Third Circuit Holds No Showing of Prejudice Required Under Delaware Law to Enforce Late Notice Provision in Claims-Made Policy
The United States Court of Appeals for the Third Circuit, applying Delaware law, has held that an insurer was not obligated to provide coverage where the insured had provided notice of its claim after the end of the relevant policy period, even without a showing of prejudice. Georgian American Alloys, Inc. v. AXIS Ins. Co., No. 21-1947, 2022 U.S. App. LEXIS 24536 (3d Cir. Aug. 31, 2022). Wiley represented the insured in the trial court and appellate proceedings.
The insured was named in a lawsuit alleging that it had issued illegitimate loans as part of an extensive money laundering scheme. The insured provided notice of the lawsuit to its liability insurer, but the notice came nearly a year after the lawsuit was originally filed, and almost two months after the end of the policy’s reporting period (which permitted notice to be filed up to 90 days after the end of the policy period). The insurer denied coverage for the suit in part because the notice was furnished after the reporting period of the claims-made-and-reported policy. Although the insured conceded that notice was late, it urged that the insurer could not deny coverage on that basis because the insurer had not been prejudiced by the late notice.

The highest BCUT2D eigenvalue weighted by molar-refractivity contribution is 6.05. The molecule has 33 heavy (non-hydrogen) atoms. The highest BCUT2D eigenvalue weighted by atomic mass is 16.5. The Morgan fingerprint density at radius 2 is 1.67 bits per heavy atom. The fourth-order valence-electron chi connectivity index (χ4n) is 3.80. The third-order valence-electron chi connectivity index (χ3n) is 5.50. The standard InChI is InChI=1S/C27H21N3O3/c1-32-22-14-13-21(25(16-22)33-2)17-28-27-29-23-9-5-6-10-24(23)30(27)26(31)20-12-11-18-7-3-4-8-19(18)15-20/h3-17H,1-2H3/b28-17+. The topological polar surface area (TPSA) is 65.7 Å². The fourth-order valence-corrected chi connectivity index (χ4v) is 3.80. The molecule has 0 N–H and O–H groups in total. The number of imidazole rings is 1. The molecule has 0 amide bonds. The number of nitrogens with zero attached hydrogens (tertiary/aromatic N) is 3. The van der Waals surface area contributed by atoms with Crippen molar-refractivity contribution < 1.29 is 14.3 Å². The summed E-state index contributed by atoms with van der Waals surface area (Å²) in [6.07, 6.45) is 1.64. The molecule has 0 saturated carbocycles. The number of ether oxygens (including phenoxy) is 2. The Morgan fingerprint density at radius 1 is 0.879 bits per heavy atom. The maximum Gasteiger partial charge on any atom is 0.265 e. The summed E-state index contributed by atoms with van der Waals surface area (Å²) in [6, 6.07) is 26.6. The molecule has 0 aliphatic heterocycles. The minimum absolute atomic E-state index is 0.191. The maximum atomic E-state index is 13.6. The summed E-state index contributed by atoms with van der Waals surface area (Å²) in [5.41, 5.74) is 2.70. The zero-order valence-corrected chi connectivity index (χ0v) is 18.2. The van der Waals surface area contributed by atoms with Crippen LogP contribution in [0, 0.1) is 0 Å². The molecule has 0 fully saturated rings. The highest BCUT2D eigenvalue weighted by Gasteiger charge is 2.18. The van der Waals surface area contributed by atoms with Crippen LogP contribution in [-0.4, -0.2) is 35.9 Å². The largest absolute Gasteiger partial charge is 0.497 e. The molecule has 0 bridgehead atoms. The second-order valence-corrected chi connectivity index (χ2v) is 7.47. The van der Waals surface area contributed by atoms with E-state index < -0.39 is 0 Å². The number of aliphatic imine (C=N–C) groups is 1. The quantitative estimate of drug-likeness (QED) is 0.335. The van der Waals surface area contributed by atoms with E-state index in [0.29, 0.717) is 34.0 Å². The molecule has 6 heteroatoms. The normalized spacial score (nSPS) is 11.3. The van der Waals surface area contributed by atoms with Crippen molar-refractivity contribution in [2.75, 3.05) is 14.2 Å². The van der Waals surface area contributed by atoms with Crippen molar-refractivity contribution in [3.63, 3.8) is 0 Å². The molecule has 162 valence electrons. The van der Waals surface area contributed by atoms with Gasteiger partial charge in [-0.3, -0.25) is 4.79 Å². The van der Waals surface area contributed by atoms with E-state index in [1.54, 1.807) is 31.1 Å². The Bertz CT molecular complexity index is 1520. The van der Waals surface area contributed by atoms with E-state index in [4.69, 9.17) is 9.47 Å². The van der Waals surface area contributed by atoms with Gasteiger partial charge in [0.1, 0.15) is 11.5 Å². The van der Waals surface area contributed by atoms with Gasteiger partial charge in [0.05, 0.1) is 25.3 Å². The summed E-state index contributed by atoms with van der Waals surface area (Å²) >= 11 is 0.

In subsequent coverage litigation, the trial court agreed with the insurer and dismissed the action, holding that notice of the underlying lawsuit was late and that Delaware law did not require a showing of prejudice to the insurer for that defense to apply. The Third Circuit affirmed the dismissal on appeal. It confirmed that “Delaware  courts that have examined this issue agree that Delaware law does not condition denial of coverage under a claims-made policy upon a showing of prejudice.” The court also rejected the insured’s argument that “a prejudice requirement exists whenever an insurer issues a renewal policy.” While parties could “expressly agree to such terms,” the appellate court noted, the subject policy included no such provision, such that the insurer “need not show prejudice to enforce the notice requirement.”
Notably, the court reached this conclusion despite the insured’s excuse that its notice was delayed because its offices were closed during the policy period because of COVID-19. The court stated that “we appreciate [the insured’s] argument that it could not notify [the insurer] of the claim because the latter’s offices were closed because of the COVID pandemic. However, allowing for that eventuality would require use to read language into the insurance contract that would amend the notice provision. We will not interpret the notice provision as if it had language that the parties never included or agreed upon.”